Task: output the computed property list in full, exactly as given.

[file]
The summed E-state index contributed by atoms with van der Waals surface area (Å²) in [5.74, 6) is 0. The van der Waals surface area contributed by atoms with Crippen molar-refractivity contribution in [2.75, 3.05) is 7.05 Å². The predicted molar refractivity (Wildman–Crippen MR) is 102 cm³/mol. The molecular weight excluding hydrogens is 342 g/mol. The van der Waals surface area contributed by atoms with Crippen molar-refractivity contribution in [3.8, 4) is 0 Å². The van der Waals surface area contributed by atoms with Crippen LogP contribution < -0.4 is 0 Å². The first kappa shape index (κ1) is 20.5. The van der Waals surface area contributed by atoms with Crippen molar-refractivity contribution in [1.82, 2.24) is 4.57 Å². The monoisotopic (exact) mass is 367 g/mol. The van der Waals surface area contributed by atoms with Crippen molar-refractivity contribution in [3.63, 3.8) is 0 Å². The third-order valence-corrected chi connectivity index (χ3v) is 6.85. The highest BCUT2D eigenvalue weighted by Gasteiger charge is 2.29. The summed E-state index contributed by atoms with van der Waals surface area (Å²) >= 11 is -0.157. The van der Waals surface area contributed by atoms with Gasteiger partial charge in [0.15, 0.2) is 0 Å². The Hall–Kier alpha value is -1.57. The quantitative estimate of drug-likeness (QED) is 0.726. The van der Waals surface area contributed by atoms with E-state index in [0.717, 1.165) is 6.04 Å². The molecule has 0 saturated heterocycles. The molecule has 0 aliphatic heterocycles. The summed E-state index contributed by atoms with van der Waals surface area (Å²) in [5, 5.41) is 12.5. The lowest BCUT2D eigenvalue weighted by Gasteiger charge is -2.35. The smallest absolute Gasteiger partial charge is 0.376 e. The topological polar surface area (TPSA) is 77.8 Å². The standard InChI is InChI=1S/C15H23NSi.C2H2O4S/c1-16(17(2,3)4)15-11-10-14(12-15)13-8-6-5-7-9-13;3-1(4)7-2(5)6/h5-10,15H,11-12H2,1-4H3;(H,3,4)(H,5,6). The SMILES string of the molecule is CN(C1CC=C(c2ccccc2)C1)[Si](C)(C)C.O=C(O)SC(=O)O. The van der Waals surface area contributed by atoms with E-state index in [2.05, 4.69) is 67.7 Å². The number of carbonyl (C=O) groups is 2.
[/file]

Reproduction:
The summed E-state index contributed by atoms with van der Waals surface area (Å²) in [5.74, 6) is 0. The van der Waals surface area contributed by atoms with Crippen molar-refractivity contribution in [2.75, 3.05) is 7.05 Å². The predicted molar refractivity (Wildman–Crippen MR) is 102 cm³/mol. The molecular weight excluding hydrogens is 342 g/mol. The van der Waals surface area contributed by atoms with Crippen molar-refractivity contribution in [3.8, 4) is 0 Å². The van der Waals surface area contributed by atoms with Crippen LogP contribution < -0.4 is 0 Å². The first kappa shape index (κ1) is 20.5. The van der Waals surface area contributed by atoms with Crippen molar-refractivity contribution in [1.82, 2.24) is 4.57 Å². The monoisotopic (exact) mass is 367 g/mol. The van der Waals surface area contributed by atoms with Crippen molar-refractivity contribution in [3.63, 3.8) is 0 Å². The third-order valence-corrected chi connectivity index (χ3v) is 6.85. The highest BCUT2D eigenvalue weighted by Gasteiger charge is 2.29. The summed E-state index contributed by atoms with van der Waals surface area (Å²) >= 11 is -0.157. The van der Waals surface area contributed by atoms with Gasteiger partial charge in [0.15, 0.2) is 0 Å². The Hall–Kier alpha value is -1.57. The quantitative estimate of drug-likeness (QED) is 0.726. The van der Waals surface area contributed by atoms with E-state index in [0.717, 1.165) is 6.04 Å². The molecule has 0 saturated heterocycles. The molecule has 0 aliphatic heterocycles. The summed E-state index contributed by atoms with van der Waals surface area (Å²) in [5, 5.41) is 12.5. The lowest BCUT2D eigenvalue weighted by Gasteiger charge is -2.35. The smallest absolute Gasteiger partial charge is 0.376 e. The topological polar surface area (TPSA) is 77.8 Å². The standard InChI is InChI=1S/C15H23NSi.C2H2O4S/c1-16(17(2,3)4)15-11-10-14(12-15)13-8-6-5-7-9-13;3-1(4)7-2(5)6/h5-10,15H,11-12H2,1-4H3;(H,3,4)(H,5,6). The SMILES string of the molecule is CN(C1CC=C(c2ccccc2)C1)[Si](C)(C)C.O=C(O)SC(=O)O. The van der Waals surface area contributed by atoms with E-state index in [2.05, 4.69) is 67.7 Å². The number of carbonyl (C=O) groups is 2.